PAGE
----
The internet had generated so much buzz over Jami Attenberg’s newest novel, The Middlesteins, that when I suggested to a friend we should meet up there to hear her read, he scoffed that the place would be overrun and too crowded. But I still wanted to go, not just because of the internet chatter but because the book had a pretty cover.
The crowd poured in late. Typical, a WORD employee said, because it’s Brooklyn.
Everyone in the room seemed to know each other, perhaps because Attenberg is a local and occasional employee. The audience was young, at least by the standards of readings, and good looking, especially that–but I digress. Many were writers talking about their books and projects and the Random-Penguin merger. Some reluctantly admitted they too were working on a novel.
Kate Christensen, author of The Astral, introduced Attenberg. She told a story of how they met, each working on novels about men (The Great Man, The Kept Man). Both lived in North Brooklyn at the time, an era when, really, no one actually lived there. Christensen credited Attenberg with building a community of writers — before the internet, before twitter and Facebook and even before the bookstore, WORD.
Attenberg began at the beginning. She read from the first chapter of The Middlesteins in part because it required no introduction. She speaks quietly, but is animated. She clearly possesses an intimate relationship with her prose.
Attenberg’s humor is immediately apparent, both written in the prose and in her performance. She possesses the ability to offer up wry observations at just the right moment that the humorous line helps propel the narrative forward.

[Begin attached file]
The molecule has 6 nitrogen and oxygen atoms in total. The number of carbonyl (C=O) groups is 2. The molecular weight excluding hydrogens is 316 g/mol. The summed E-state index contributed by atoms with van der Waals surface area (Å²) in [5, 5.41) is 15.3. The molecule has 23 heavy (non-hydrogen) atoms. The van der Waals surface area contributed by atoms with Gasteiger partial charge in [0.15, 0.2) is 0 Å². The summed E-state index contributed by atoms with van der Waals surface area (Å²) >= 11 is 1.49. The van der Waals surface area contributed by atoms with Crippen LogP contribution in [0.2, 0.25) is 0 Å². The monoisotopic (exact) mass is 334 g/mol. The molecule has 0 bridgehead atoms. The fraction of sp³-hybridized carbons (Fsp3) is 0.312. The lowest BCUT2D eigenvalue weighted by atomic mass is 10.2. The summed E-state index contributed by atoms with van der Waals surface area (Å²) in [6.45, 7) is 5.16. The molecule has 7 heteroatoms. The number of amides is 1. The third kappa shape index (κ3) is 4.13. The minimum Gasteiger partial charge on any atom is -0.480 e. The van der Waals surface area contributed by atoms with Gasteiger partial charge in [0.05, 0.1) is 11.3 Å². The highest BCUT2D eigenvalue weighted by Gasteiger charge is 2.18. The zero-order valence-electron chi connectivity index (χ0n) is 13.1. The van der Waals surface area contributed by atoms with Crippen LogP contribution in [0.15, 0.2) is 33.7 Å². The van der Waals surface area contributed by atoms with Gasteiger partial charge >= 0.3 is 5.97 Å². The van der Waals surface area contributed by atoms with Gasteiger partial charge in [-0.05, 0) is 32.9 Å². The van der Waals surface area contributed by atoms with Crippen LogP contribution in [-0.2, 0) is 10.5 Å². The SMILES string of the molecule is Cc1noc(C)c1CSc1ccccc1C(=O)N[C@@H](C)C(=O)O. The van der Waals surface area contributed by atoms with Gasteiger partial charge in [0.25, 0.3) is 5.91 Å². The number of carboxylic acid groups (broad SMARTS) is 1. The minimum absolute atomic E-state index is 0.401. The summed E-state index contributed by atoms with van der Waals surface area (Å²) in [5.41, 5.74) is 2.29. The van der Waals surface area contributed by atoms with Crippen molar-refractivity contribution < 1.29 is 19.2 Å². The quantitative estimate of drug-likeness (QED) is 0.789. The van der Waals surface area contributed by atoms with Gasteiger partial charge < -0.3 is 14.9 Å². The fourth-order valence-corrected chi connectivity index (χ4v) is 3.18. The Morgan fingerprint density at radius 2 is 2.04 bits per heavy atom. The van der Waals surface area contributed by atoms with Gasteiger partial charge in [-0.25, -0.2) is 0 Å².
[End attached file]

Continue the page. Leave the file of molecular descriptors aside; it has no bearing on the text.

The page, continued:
The book jacket and most of the promotional material includes a quote from Jonathan Franzen, and the similarities to the narratives he writes seem obvious: a family strained by middle-class crisis. Even in chapter one, the tension between family members is apparent. The main difference, it seems, is that Attenberg is funny.
Attenberg follows up the first chapter of the book by reading a short section she introduces as something she would only read in New York, a short bit about Brooklyn. The characters, amidst teaching for America, perhaps inevitably, are driven from the city by bedbugs. The last line she read for the evening was spoken by one of the girls, “New York is awesome.” Hard to disagree with that.
Following the reading, Attenberg opened up to questions, but the audience was filled with friends who apparently already knew everything about her. Attenberg did reveal that the detailed descriptions of Chinese food are mostly made up and partly inspired by a A New Yorker article about a traveling chef stalked by internet finatics. Another question started off asking her about an article she wrote for The Hairpin. Sorry, Haripin commenters, but Attenberg isn’t reading your caustic internet slams. And why should she? Internet people are the worst.